Nine Inch Nails “With Teeth”
In The Studio with Trent and Atticus

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Recording Drums and Bass
Reznor sits down at an 88 weighted-key controller that is nestled between Ross’ workstation and a rack of effects processors. As soon as the click track starts, Reznor hammers out a few sequences of drums, with perfect timing and precision—fills and all— via the keyboard. All I can think is “Wow. Those childhood piano lessons really paid off.”

When Reznor finishes playing, he turns to Ross and states, “Let me hear those.” Ross plays the drum tracks back and Reznor, deploying the quick decision making expertise that is evident in most world leaders, states, “Okay, I want part 1 followed by part 3, followed by part 2.” Ross politely accepts his mission and starts a flurry of editing in Pro Tools, slicing and dicing up the audio he’s recorded out of the virtual Battery sampler — hosted by Logic — into Pro Tools, and then quickly moves the trimmed bits of audio into a nice, clean arrangement.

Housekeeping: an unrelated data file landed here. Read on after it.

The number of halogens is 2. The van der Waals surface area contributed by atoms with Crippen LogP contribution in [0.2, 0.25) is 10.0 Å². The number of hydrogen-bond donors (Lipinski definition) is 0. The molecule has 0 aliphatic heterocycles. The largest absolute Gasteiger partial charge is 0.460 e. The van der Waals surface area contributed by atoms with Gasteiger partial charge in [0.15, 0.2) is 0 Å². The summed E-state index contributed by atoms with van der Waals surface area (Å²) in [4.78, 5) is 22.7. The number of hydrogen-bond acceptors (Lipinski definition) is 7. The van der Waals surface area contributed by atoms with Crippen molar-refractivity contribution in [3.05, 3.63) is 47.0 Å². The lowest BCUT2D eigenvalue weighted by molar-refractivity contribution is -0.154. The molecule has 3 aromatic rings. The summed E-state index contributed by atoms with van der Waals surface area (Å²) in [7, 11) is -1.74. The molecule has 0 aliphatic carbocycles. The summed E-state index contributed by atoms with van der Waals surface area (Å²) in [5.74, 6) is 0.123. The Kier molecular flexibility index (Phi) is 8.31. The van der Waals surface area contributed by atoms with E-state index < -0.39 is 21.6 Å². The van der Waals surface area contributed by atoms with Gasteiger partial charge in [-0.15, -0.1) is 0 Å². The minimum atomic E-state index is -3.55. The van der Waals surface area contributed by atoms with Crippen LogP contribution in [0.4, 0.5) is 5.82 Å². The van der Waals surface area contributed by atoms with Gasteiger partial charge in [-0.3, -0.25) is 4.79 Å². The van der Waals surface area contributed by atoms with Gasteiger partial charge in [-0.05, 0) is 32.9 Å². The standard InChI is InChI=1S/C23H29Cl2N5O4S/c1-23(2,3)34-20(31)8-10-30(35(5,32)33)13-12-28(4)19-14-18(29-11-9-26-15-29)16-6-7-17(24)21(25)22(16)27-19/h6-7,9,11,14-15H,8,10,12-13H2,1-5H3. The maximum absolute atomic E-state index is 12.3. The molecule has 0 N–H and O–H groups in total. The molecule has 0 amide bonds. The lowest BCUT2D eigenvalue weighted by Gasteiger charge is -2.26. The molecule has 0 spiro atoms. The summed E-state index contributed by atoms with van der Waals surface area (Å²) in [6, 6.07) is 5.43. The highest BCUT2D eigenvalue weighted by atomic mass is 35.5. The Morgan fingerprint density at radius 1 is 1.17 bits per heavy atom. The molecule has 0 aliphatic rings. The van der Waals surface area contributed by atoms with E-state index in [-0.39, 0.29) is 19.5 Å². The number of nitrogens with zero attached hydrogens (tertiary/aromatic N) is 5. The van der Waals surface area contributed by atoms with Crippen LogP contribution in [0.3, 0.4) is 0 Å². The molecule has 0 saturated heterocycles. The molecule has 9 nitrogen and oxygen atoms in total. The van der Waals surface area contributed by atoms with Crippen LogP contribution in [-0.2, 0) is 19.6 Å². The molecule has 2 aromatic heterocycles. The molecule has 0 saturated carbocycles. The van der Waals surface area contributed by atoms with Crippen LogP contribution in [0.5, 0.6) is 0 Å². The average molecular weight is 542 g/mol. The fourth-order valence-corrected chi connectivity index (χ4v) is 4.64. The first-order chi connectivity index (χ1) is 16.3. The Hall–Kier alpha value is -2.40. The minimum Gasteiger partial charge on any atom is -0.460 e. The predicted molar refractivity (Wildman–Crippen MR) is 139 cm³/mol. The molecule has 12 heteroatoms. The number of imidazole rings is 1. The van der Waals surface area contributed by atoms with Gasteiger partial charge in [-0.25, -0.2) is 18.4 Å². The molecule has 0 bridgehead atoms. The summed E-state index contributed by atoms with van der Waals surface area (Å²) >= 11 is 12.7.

Atticus and Trent
photo: rob sheridan

Meanwhile, Reznor turns, thinks and then speaks his next desire for the song in progress. “Next, I’m going to do a bass track and I think I’m going to use these three pedals...” Reznor speaks out loud the names of the pedals, and as he turns to his rack full of basses, picks one up and tunes it, the pedals almost magically appear before him, hooked up by his highly efficient studio assistant.

By the time Reznor is satisfied with his tuning (less than a minute from the initial contemplation of the bass part), Ross has the arrangement ready and the pedals are ready to be played through. Reznor begins recording his next part. After yet another stellar performance, I realize that the absence of studio musicians isn’t a control thing, it’s purely logistical. No studio musicians are required because Reznor is a virtuoso when it comes to probably every instrument short of the physical drums. And even then, he effortlessly masters drum programming and drum performance when triggering samples in Battery through a keyboard controller.

Reznor turns to Ross and says,“I like that. Let’s keep that order. Now I’d like to do a tambourine part.” He gets up and walks into the next room. Ross turns on the monitors to the live room where we can see Reznor slipping on some headphones and picking up a set of tambourines. Ross then plays Reznor the sequence and records the tambourines into Pro Tools alongside the drum and bass tracks. He quickly applies a little EQ and has a mix ready by the time Reznor walks back in the room.